Thousands of small businesses in the UK are set to receive substantial insurance payouts covering their losses through the first lockdown, after a ruling by the Supreme Court.

Small business owners hoping to claim on their business interruption insurance policies when the UK was put into its first lockdown in March last year, but were dismayed when many insurers claimed their policies did not cover unprecedented restrictions.

The ruling, which is likely to cost the insurance sector hundreds of millions of pounds, offers a lifeline to so many businesses.

One insurer, Hiscox, received complaints from 30,000 of its customers.

Richard Leedham, who represented the Hiscox Action Group - on behalf of small businesses, said: “This is a landmark victory for a small group of businesses who took on a huge insurance player and have been fully vindicated.

“What is important now is that Hiscox accepts the Supreme Court’s verdict and starts paying out to its policy holders, many of whom are in danger of going under”.

The ruling only applies to this test case of insurers brought forward by the Financial Conduct Authority, which includes Hiscox, Arch, Argenta, MS Amlin, QBE and RSA. However, it offers a precedent and guidance on as many as 700 varying policies, which could result in nearly 400,000 small businesses receiving payouts. The Financial Conduct Authority and Financial Ombudsman Service have said they will use the judgment to guide decisions on similar cases.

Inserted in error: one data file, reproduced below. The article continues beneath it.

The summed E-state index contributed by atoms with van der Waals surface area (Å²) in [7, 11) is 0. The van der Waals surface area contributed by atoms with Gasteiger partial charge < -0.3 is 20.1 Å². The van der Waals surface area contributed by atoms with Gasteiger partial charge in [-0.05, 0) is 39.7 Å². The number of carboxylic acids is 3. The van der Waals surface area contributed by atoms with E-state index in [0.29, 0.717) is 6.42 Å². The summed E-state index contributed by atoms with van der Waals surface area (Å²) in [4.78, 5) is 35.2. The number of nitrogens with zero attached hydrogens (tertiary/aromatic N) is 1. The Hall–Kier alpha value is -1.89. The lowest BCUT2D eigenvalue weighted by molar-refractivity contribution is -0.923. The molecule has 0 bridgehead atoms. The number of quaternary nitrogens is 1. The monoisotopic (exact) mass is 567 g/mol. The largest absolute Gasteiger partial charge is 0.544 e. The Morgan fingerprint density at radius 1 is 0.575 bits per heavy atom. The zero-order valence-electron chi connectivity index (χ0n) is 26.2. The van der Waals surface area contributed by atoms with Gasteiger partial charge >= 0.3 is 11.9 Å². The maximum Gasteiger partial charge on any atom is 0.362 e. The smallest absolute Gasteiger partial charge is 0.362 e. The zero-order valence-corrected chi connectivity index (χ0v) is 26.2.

Huw Evans, director general of the Association of British Insurers, said: “All valid claims will be settled as soon as possible and in many cases the process of settling claims has begun.

“We recognise this has been a particularly difficult time for many small businesses and naturally regret the Covid-19 restrictions have led to disputes with some customers.”

The ruling is mostly expected to only have an impact for those that suffered losses as a result of the first lockdown. Any new or renewing policies since the first lockdown are highly likely to have been updated to explicitly say whether or not lockdown measures are included.

Topics